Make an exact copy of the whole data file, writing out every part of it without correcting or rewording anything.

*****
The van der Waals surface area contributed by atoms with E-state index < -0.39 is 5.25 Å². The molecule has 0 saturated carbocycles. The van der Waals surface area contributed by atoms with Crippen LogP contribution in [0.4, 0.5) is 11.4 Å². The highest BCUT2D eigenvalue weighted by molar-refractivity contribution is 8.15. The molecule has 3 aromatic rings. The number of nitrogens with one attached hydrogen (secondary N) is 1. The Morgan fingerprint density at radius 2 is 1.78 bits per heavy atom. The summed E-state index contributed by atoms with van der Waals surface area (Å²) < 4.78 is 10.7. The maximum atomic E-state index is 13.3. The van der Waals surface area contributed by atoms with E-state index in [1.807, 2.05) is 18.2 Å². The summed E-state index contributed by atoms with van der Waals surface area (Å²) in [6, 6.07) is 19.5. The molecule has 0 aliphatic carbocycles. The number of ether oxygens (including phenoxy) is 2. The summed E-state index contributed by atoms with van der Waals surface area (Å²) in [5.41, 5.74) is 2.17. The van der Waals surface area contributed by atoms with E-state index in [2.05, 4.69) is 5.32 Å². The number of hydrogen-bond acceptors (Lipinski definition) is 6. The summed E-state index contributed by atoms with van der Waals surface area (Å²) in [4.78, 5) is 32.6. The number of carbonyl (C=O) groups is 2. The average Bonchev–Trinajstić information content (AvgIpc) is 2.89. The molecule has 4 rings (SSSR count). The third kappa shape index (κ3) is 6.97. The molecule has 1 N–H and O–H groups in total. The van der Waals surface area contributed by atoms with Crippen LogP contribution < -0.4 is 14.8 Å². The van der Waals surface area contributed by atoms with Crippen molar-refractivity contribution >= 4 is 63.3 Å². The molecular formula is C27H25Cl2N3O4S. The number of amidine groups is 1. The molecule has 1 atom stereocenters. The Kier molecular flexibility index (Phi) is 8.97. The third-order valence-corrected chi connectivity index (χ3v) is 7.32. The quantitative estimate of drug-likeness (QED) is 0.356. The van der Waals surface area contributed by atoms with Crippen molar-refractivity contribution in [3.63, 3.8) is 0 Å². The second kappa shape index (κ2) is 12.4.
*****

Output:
The van der Waals surface area contributed by atoms with E-state index < -0.39 is 5.25 Å². The molecule has 0 saturated carbocycles. The van der Waals surface area contributed by atoms with Crippen LogP contribution in [0.4, 0.5) is 11.4 Å². The highest BCUT2D eigenvalue weighted by molar-refractivity contribution is 8.15. The molecule has 3 aromatic rings. The number of nitrogens with one attached hydrogen (secondary N) is 1. The Morgan fingerprint density at radius 2 is 1.78 bits per heavy atom. The summed E-state index contributed by atoms with van der Waals surface area (Å²) < 4.78 is 10.7. The maximum atomic E-state index is 13.3. The van der Waals surface area contributed by atoms with E-state index in [1.807, 2.05) is 18.2 Å². The summed E-state index contributed by atoms with van der Waals surface area (Å²) in [6, 6.07) is 19.5. The molecule has 0 aliphatic carbocycles. The number of ether oxygens (including phenoxy) is 2. The summed E-state index contributed by atoms with van der Waals surface area (Å²) in [5.41, 5.74) is 2.17. The van der Waals surface area contributed by atoms with E-state index in [2.05, 4.69) is 5.32 Å². The number of hydrogen-bond acceptors (Lipinski definition) is 6. The summed E-state index contributed by atoms with van der Waals surface area (Å²) in [4.78, 5) is 32.6. The number of carbonyl (C=O) groups is 2. The average Bonchev–Trinajstić information content (AvgIpc) is 2.89. The molecule has 4 rings (SSSR count). The third kappa shape index (κ3) is 6.97. The molecule has 1 N–H and O–H groups in total. The van der Waals surface area contributed by atoms with Crippen LogP contribution < -0.4 is 14.8 Å². The van der Waals surface area contributed by atoms with Crippen molar-refractivity contribution >= 4 is 63.3 Å². The molecular formula is C27H25Cl2N3O4S. The number of amidine groups is 1. The molecule has 1 atom stereocenters. The Kier molecular flexibility index (Phi) is 8.97. The third-order valence-corrected chi connectivity index (χ3v) is 7.32. The quantitative estimate of drug-likeness (QED) is 0.356. The van der Waals surface area contributed by atoms with Crippen molar-refractivity contribution in [3.63, 3.8) is 0 Å². The second kappa shape index (κ2) is 12.4.